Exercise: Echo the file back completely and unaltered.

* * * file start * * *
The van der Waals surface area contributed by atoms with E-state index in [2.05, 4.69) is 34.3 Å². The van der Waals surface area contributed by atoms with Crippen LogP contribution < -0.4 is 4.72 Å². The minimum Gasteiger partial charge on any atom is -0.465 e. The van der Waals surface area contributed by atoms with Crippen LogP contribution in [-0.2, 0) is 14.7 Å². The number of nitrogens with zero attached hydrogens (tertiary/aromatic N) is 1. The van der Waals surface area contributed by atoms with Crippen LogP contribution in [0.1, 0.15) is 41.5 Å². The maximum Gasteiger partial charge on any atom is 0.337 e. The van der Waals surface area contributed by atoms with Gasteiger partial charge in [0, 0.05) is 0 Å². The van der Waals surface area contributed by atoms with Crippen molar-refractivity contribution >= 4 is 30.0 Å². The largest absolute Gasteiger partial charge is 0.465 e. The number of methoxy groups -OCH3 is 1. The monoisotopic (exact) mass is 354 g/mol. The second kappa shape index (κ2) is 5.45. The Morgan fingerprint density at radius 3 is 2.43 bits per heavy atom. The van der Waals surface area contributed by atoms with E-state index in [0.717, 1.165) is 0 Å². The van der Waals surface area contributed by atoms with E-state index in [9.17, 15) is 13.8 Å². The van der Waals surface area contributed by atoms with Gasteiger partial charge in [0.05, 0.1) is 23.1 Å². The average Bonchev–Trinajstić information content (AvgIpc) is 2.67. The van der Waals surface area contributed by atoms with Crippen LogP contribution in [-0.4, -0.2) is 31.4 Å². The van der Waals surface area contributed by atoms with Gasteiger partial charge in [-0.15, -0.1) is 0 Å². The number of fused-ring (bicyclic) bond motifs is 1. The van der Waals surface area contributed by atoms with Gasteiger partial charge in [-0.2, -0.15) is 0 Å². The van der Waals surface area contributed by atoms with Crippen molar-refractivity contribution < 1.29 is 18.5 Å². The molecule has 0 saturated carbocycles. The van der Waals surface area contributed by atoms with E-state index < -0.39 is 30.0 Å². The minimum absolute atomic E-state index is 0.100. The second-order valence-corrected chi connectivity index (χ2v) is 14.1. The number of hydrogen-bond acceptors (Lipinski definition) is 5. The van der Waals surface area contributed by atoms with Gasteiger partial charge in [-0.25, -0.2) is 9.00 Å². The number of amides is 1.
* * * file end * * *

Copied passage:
The van der Waals surface area contributed by atoms with E-state index in [2.05, 4.69) is 34.3 Å². The van der Waals surface area contributed by atoms with Crippen LogP contribution < -0.4 is 4.72 Å². The minimum Gasteiger partial charge on any atom is -0.465 e. The van der Waals surface area contributed by atoms with Crippen LogP contribution in [-0.2, 0) is 14.7 Å². The number of nitrogens with zero attached hydrogens (tertiary/aromatic N) is 1. The van der Waals surface area contributed by atoms with Crippen LogP contribution in [0.1, 0.15) is 41.5 Å². The maximum Gasteiger partial charge on any atom is 0.337 e. The van der Waals surface area contributed by atoms with Gasteiger partial charge in [0, 0.05) is 0 Å². The van der Waals surface area contributed by atoms with Crippen molar-refractivity contribution >= 4 is 30.0 Å². The largest absolute Gasteiger partial charge is 0.465 e. The number of methoxy groups -OCH3 is 1. The monoisotopic (exact) mass is 354 g/mol. The second kappa shape index (κ2) is 5.45. The Morgan fingerprint density at radius 3 is 2.43 bits per heavy atom. The van der Waals surface area contributed by atoms with E-state index in [0.717, 1.165) is 0 Å². The van der Waals surface area contributed by atoms with E-state index in [9.17, 15) is 13.8 Å². The van der Waals surface area contributed by atoms with Gasteiger partial charge in [0.05, 0.1) is 23.1 Å². The average Bonchev–Trinajstić information content (AvgIpc) is 2.67. The van der Waals surface area contributed by atoms with Crippen LogP contribution in [-0.4, -0.2) is 31.4 Å². The van der Waals surface area contributed by atoms with Gasteiger partial charge in [-0.15, -0.1) is 0 Å². The number of fused-ring (bicyclic) bond motifs is 1. The van der Waals surface area contributed by atoms with Gasteiger partial charge in [-0.2, -0.15) is 0 Å². The van der Waals surface area contributed by atoms with Crippen molar-refractivity contribution < 1.29 is 18.5 Å². The molecule has 0 saturated carbocycles. The van der Waals surface area contributed by atoms with E-state index < -0.39 is 30.0 Å². The minimum absolute atomic E-state index is 0.100. The second-order valence-corrected chi connectivity index (χ2v) is 14.1. The number of hydrogen-bond acceptors (Lipinski definition) is 5. The van der Waals surface area contributed by atoms with Gasteiger partial charge in [-0.25, -0.2) is 9.00 Å². The number of amides is 1.